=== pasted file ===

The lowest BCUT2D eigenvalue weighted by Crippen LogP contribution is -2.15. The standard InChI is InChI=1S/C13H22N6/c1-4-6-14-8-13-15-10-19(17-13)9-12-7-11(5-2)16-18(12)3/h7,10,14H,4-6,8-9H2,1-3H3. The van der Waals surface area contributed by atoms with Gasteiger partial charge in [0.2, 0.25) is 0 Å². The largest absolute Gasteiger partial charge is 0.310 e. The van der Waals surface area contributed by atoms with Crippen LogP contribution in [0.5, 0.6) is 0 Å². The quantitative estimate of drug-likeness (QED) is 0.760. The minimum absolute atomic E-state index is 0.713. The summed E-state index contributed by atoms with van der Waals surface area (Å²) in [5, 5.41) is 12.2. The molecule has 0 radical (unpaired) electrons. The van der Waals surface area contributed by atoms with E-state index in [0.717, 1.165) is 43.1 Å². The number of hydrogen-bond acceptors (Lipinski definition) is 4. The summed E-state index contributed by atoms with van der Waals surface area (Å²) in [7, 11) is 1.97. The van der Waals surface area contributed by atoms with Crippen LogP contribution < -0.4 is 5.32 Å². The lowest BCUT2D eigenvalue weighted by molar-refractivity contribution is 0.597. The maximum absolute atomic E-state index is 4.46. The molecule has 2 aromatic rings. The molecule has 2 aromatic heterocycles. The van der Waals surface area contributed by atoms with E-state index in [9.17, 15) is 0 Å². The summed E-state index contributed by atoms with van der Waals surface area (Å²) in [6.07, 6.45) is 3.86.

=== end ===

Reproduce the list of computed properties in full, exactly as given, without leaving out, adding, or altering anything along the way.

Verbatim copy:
The lowest BCUT2D eigenvalue weighted by Crippen LogP contribution is -2.15. The standard InChI is InChI=1S/C13H22N6/c1-4-6-14-8-13-15-10-19(17-13)9-12-7-11(5-2)16-18(12)3/h7,10,14H,4-6,8-9H2,1-3H3. The van der Waals surface area contributed by atoms with Gasteiger partial charge in [0.2, 0.25) is 0 Å². The largest absolute Gasteiger partial charge is 0.310 e. The van der Waals surface area contributed by atoms with Crippen LogP contribution in [0.5, 0.6) is 0 Å². The quantitative estimate of drug-likeness (QED) is 0.760. The minimum absolute atomic E-state index is 0.713. The summed E-state index contributed by atoms with van der Waals surface area (Å²) in [5, 5.41) is 12.2. The molecule has 0 radical (unpaired) electrons. The van der Waals surface area contributed by atoms with E-state index in [0.717, 1.165) is 43.1 Å². The number of hydrogen-bond acceptors (Lipinski definition) is 4. The summed E-state index contributed by atoms with van der Waals surface area (Å²) in [7, 11) is 1.97. The van der Waals surface area contributed by atoms with Crippen LogP contribution < -0.4 is 5.32 Å². The lowest BCUT2D eigenvalue weighted by molar-refractivity contribution is 0.597. The maximum absolute atomic E-state index is 4.46. The molecule has 2 aromatic rings. The molecule has 2 aromatic heterocycles. The van der Waals surface area contributed by atoms with E-state index in [9.17, 15) is 0 Å². The summed E-state index contributed by atoms with van der Waals surface area (Å²) in [6.07, 6.45) is 3.86.